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With at least twelve states looking seriously at gas tax increases this year, now is a good time to survey the landscape of state gas tax policies. Two new briefs from ITEP do exactly that.
While the cost of asphalt, concrete, and machinery has been rising, too many state gas tax rates haven’t budged. Twenty-two states have gone a decade or more without a gas tax increase, and sixteen of those states have not acted in two decades or more. Alaska (44.8 years) and Oklahoma (27.8 years) are the top two gas tax procrastinators and it’s unlikely that will change this year. But Iowa and South Carolina (tied for #3 at 26.1 years each) are seriously considering gas tax increases, as are #6 Tennessee (25.6 years) and #8 New Jersey (24.6 years).
All of these states have one thing in common: a fixed, cents-per-gallon gas tax that is guaranteed to fall short over time as inflation chips away at its “real” value. Fortunately, our other brief shows that a large, and growing, group of states now levy smarter, variable-rate gas taxes that trend upwards over time. Eighteen states, home to over half of the county’s population, have this type of gas tax—either with a price-based (sales tax) on gas, or a gas tax rate that’s simply indexed to inflation. And as we noted recently, more states such as Minnesota, South Dakota, and Utah could join that list soon.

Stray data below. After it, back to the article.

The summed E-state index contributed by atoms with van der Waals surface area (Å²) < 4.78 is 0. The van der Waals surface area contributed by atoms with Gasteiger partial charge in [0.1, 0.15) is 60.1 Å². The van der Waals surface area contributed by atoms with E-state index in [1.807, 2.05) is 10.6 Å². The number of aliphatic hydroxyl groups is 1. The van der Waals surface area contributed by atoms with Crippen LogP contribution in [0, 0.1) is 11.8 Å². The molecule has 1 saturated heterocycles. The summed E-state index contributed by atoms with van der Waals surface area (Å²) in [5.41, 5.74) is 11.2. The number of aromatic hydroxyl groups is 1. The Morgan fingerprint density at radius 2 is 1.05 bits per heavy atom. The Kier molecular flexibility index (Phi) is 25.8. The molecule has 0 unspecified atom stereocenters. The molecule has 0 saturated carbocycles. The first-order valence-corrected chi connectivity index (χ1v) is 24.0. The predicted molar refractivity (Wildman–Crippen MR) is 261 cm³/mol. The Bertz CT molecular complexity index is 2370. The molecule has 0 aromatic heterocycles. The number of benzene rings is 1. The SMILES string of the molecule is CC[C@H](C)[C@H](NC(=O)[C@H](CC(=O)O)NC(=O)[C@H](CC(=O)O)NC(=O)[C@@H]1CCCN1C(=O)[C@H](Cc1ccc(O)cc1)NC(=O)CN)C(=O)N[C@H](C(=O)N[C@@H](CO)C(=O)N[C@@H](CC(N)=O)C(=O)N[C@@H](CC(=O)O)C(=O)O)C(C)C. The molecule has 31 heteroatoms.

Stagnant gas tax rates that have not been updated in years, or even decades, are not generating enough revenue to cover the growing cost of maintaining and expanding our infrastructure. To accomplish that goal, outdated gas tax rates need to be increased, and gas taxes need to be set on a more sustainable course by adopting variable-rate structures better geared for long-run growth.
Read the briefs:
How Long Has it Been Since Your State Raised Its Gas Tax?